While the so-called 'tech boom' has certainly brought growth to the Irish economy as a whole, it has also produced its fair share of unique problems for local businesses, especially small to medium sized enterprises.
One such challenge is the recruitment and retention of talent. The competition to attract the best employees has never been so fierce in Ireland.
Global tech giants are consistently ranked in 'best places to work' surveys offering relatively high salaries and a host of highly-publicised perks from free meals to on-site massages, from foosball tables to nap stations.
It is no wonder small to medium sized businesses find it difficult to compete, with much smaller budgets at play.
Recognising this challenge, Vhi Healthcare has compiled a special eBook delving into what Irish employees are really looking for from a prospective employer and their findings may surprise you...
Salary isn’t the be all and end all for modern workers...
Big companies can offer big pay cheques but Irish employees want more than that. According to research conducted by Vhi, the majority of Irish employees don’t think their employer actively supports their emotional well-being.
Further to that, the report found that mental health is a growing concern for 78% of corporate employees with 33% citing stress as a reason to leave their job and 1 in 5 admitting they missed work days due to stress, anxiety and depression.
A recent Ibec survey also found that 3 out of 5 employees would stay longer with an employer that’s interested in their wellness, while nearly half would leave a job that doesn’t prioritise wellness.
Yet, according to Ibec’s latest HR Update Survey, only 1% of companies named staff wellness as a priority for 2019.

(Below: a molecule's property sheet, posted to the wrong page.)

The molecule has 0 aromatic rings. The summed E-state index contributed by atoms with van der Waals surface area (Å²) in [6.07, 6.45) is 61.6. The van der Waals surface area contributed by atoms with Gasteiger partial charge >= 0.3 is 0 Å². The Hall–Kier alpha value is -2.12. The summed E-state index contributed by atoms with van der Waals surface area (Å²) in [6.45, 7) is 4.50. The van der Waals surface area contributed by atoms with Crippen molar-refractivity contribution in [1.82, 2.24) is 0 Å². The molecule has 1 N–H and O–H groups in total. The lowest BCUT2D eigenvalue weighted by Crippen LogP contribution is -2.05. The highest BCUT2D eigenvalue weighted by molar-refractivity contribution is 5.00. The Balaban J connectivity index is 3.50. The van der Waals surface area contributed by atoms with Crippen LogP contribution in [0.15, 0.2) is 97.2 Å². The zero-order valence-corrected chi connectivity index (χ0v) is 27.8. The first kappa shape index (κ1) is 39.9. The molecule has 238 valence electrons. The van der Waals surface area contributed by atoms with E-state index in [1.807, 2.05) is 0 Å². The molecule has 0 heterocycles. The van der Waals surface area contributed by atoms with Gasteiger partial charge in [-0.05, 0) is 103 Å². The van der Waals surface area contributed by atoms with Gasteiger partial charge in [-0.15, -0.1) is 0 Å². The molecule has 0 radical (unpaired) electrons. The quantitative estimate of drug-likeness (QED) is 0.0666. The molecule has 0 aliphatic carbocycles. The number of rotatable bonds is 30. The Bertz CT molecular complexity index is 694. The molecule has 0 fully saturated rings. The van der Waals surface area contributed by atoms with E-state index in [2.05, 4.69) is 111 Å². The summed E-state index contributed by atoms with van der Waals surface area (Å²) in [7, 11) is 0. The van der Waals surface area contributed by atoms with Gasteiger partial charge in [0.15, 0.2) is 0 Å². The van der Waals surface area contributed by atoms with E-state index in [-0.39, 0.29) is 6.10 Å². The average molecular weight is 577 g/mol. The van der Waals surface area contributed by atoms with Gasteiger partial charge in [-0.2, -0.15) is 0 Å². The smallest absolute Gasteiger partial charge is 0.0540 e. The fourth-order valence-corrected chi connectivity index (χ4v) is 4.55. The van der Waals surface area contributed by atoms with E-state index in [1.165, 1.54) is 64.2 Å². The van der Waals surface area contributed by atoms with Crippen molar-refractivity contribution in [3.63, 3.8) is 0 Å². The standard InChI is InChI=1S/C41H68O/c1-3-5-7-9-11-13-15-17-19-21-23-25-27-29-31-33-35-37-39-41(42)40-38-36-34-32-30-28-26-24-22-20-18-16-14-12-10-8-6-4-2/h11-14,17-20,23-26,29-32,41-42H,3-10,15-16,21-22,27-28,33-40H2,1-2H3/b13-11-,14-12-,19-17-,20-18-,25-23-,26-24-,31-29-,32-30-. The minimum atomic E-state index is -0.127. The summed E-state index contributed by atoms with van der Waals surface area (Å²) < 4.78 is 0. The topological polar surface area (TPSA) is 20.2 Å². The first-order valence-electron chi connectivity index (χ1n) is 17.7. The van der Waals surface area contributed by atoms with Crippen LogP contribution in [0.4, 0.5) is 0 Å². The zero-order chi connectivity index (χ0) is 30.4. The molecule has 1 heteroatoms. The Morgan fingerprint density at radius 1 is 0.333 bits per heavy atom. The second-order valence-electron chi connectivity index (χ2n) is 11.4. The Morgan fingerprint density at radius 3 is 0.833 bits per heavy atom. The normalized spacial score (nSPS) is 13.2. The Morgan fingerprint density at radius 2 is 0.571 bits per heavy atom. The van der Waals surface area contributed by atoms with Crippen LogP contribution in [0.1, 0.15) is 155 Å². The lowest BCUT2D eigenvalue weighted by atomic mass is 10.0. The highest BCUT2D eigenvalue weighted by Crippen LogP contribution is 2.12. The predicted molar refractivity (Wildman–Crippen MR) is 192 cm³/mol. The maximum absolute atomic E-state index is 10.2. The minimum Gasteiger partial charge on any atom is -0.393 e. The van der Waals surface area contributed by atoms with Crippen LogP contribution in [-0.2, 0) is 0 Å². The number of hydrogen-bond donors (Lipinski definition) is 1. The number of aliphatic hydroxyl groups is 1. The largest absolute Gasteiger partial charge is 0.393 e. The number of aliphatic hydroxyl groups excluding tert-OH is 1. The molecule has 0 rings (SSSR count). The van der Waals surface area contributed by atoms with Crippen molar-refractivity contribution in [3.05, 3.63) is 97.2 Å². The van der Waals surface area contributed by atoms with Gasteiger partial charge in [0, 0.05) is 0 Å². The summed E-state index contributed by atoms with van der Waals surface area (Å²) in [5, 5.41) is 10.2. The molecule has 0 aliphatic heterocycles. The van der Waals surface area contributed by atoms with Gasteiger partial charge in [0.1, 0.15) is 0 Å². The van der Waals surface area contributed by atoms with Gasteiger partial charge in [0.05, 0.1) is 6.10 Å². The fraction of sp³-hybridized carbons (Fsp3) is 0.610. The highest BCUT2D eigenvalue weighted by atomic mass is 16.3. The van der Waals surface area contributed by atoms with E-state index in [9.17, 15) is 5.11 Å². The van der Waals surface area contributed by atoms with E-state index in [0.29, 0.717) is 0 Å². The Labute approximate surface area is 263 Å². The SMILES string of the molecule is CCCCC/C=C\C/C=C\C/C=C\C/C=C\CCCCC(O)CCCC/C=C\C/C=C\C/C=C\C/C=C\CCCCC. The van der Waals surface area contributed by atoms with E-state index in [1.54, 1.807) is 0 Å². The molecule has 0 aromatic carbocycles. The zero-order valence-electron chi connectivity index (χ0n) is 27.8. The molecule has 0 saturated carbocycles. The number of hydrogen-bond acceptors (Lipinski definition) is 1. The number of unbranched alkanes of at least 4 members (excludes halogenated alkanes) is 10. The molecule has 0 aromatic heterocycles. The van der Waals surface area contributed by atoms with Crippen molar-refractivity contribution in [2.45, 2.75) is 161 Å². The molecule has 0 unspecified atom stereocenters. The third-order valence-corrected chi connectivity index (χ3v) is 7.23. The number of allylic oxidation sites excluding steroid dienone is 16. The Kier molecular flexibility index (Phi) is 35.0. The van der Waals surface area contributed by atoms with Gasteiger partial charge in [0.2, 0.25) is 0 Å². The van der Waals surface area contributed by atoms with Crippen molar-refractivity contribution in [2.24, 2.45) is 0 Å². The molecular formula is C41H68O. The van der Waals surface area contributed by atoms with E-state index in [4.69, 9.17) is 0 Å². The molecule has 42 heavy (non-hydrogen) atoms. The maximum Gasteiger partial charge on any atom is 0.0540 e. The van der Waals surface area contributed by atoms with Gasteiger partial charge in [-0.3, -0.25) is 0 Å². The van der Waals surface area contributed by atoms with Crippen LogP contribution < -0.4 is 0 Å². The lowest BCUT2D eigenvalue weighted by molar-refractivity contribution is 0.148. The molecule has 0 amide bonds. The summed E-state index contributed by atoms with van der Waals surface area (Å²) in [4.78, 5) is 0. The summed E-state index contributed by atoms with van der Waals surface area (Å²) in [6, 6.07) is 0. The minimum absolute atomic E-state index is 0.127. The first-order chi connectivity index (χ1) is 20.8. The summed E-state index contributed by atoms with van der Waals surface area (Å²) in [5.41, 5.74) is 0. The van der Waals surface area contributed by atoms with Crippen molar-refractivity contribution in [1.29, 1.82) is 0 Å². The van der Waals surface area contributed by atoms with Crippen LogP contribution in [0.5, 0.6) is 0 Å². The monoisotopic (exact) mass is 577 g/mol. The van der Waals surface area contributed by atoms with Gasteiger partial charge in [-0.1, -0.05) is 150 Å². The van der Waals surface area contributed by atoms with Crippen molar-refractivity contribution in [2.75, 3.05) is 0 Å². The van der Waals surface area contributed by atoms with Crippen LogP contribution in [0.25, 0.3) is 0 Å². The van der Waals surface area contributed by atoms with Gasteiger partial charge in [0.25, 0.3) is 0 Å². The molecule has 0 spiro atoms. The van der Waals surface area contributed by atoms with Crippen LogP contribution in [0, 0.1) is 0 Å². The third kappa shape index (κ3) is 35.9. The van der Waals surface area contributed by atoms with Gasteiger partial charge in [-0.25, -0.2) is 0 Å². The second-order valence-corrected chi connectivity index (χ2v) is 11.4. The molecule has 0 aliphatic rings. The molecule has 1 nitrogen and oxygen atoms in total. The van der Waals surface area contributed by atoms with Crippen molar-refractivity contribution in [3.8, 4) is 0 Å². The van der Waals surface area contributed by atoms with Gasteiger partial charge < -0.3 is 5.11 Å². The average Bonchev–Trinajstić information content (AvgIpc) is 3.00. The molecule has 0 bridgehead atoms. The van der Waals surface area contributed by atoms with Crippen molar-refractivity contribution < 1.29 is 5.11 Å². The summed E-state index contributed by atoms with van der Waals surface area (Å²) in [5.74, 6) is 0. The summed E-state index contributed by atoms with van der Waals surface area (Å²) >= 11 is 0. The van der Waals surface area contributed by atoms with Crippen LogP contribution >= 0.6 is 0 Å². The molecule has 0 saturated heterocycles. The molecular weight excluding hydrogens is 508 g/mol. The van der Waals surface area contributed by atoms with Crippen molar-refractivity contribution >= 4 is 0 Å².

Hence, the area of wellness and mental health presents a unique opportunity for SMEs to gain a competitive advantage over larger companies.
By offering a wellness programme in the workplace, employers show both present and potential employees that they care about them and their well-being.
It is important to note that there is no ‘one-size fits all’ solution to promoting wellness in the workplace. In fact, employers risk appearing tokenistic and misinformed, rather than helpful, if they implement policies or programmes that aren't tailored to the unique needs of their staff.
As SMEs are far more nimble and flexible than large firms, wellness initiatives can be made to fit their workplaces and have a greater chance of success. SMEs can also test new ideas quickly, with minimal investment and get close to their employees to learn what they really want.
In addition to wellness initiatives, SMEs can out-recruit larger companies by implementing other small changes in their workplaces. These include policies on how to manage a multi-generational workforce, providing better transparency, professional development programmes and introducing greater flexibility.
All these measures and more are explored further in the Vhi Healthcare eBook 'Small Budget, Big Impact'.
As Ireland's number 1 health insurer, Vhi Healthcare understands the unique challenges HR teams in SMEs face. Insights and solutions to support businesses in delivering on what employees really want are available via the free eBook here.